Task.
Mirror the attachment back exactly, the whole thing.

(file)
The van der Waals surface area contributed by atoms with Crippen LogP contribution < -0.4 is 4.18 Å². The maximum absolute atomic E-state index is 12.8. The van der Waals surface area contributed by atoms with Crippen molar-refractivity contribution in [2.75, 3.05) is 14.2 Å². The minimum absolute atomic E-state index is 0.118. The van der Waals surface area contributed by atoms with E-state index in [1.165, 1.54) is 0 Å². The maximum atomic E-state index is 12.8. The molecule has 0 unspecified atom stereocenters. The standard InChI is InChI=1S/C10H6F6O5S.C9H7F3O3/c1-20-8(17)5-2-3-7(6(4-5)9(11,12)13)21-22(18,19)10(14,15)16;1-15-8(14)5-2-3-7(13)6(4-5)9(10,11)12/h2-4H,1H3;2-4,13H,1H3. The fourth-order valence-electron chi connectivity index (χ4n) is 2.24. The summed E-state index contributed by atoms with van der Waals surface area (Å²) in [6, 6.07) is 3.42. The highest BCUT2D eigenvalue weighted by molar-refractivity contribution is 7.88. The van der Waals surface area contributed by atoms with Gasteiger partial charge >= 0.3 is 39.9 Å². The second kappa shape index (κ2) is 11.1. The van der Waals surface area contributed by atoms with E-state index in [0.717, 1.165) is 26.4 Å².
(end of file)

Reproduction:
The van der Waals surface area contributed by atoms with Crippen LogP contribution < -0.4 is 4.18 Å². The maximum absolute atomic E-state index is 12.8. The van der Waals surface area contributed by atoms with Crippen molar-refractivity contribution in [2.75, 3.05) is 14.2 Å². The minimum absolute atomic E-state index is 0.118. The van der Waals surface area contributed by atoms with E-state index in [1.165, 1.54) is 0 Å². The maximum atomic E-state index is 12.8. The molecule has 0 unspecified atom stereocenters. The standard InChI is InChI=1S/C10H6F6O5S.C9H7F3O3/c1-20-8(17)5-2-3-7(6(4-5)9(11,12)13)21-22(18,19)10(14,15)16;1-15-8(14)5-2-3-7(13)6(4-5)9(10,11)12/h2-4H,1H3;2-4,13H,1H3. The fourth-order valence-electron chi connectivity index (χ4n) is 2.24. The summed E-state index contributed by atoms with van der Waals surface area (Å²) in [6, 6.07) is 3.42. The highest BCUT2D eigenvalue weighted by molar-refractivity contribution is 7.88. The van der Waals surface area contributed by atoms with Gasteiger partial charge >= 0.3 is 39.9 Å². The second kappa shape index (κ2) is 11.1. The van der Waals surface area contributed by atoms with E-state index in [0.717, 1.165) is 26.4 Å².